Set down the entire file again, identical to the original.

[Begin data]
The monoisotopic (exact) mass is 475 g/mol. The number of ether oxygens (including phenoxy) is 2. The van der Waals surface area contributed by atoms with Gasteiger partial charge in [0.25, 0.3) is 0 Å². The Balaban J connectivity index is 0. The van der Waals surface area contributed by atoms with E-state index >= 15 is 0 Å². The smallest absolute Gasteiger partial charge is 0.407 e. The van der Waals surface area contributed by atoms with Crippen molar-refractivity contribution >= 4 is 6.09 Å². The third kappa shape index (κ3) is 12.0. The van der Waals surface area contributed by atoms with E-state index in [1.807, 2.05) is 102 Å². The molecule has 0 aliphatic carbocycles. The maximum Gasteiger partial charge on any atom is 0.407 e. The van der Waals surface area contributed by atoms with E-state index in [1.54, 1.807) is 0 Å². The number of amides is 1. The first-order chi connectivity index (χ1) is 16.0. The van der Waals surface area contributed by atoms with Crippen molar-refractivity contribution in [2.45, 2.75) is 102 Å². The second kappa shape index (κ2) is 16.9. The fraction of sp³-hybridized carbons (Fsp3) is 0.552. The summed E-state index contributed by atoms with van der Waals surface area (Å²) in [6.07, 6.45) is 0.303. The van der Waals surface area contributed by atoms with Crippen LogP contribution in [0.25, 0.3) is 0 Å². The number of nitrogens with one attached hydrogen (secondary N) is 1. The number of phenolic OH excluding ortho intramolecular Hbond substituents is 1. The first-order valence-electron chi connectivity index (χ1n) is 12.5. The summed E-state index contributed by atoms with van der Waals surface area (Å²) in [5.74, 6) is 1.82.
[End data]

The monoisotopic (exact) mass is 475 g/mol. The number of ether oxygens (including phenoxy) is 2. The van der Waals surface area contributed by atoms with Gasteiger partial charge in [0.25, 0.3) is 0 Å². The Balaban J connectivity index is 0. The van der Waals surface area contributed by atoms with E-state index >= 15 is 0 Å². The smallest absolute Gasteiger partial charge is 0.407 e. The van der Waals surface area contributed by atoms with Crippen molar-refractivity contribution >= 4 is 6.09 Å². The third kappa shape index (κ3) is 12.0. The van der Waals surface area contributed by atoms with E-state index in [1.807, 2.05) is 102 Å². The molecule has 0 aliphatic carbocycles. The maximum Gasteiger partial charge on any atom is 0.407 e. The van der Waals surface area contributed by atoms with E-state index in [1.54, 1.807) is 0 Å². The number of amides is 1. The first-order chi connectivity index (χ1) is 16.0. The van der Waals surface area contributed by atoms with Crippen molar-refractivity contribution in [2.45, 2.75) is 102 Å². The second kappa shape index (κ2) is 16.9. The fraction of sp³-hybridized carbons (Fsp3) is 0.552. The summed E-state index contributed by atoms with van der Waals surface area (Å²) in [6.07, 6.45) is 0.303. The van der Waals surface area contributed by atoms with Crippen LogP contribution in [0.25, 0.3) is 0 Å². The number of nitrogens with one attached hydrogen (secondary N) is 1. The number of phenolic OH excluding ortho intramolecular Hbond substituents is 1. The first-order valence-electron chi connectivity index (χ1n) is 12.5. The summed E-state index contributed by atoms with van der Waals surface area (Å²) in [5.74, 6) is 1.82.